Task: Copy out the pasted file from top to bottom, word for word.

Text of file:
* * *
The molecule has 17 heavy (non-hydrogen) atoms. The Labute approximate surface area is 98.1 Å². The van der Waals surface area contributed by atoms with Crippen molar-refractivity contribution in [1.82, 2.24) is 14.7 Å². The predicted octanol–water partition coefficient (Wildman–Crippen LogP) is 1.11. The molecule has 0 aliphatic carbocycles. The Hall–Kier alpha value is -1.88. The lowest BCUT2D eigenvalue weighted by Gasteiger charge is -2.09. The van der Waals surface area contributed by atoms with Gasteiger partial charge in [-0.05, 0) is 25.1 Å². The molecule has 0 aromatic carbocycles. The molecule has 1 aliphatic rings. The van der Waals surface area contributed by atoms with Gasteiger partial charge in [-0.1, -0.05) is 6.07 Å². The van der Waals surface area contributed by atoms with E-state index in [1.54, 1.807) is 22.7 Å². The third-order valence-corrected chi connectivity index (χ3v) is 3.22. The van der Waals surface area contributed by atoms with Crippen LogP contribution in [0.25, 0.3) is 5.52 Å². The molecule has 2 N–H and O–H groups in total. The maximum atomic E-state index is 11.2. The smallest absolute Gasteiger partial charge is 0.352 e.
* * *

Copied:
The molecule has 17 heavy (non-hydrogen) atoms. The Labute approximate surface area is 98.1 Å². The van der Waals surface area contributed by atoms with Crippen molar-refractivity contribution in [1.82, 2.24) is 14.7 Å². The predicted octanol–water partition coefficient (Wildman–Crippen LogP) is 1.11. The molecule has 0 aliphatic carbocycles. The Hall–Kier alpha value is -1.88. The lowest BCUT2D eigenvalue weighted by Gasteiger charge is -2.09. The van der Waals surface area contributed by atoms with Gasteiger partial charge in [-0.05, 0) is 25.1 Å². The molecule has 0 aromatic carbocycles. The molecule has 1 aliphatic rings. The van der Waals surface area contributed by atoms with Gasteiger partial charge in [-0.1, -0.05) is 6.07 Å². The van der Waals surface area contributed by atoms with E-state index in [1.54, 1.807) is 22.7 Å². The third-order valence-corrected chi connectivity index (χ3v) is 3.22. The van der Waals surface area contributed by atoms with Crippen LogP contribution in [0.25, 0.3) is 5.52 Å². The molecule has 2 N–H and O–H groups in total. The maximum atomic E-state index is 11.2. The smallest absolute Gasteiger partial charge is 0.352 e.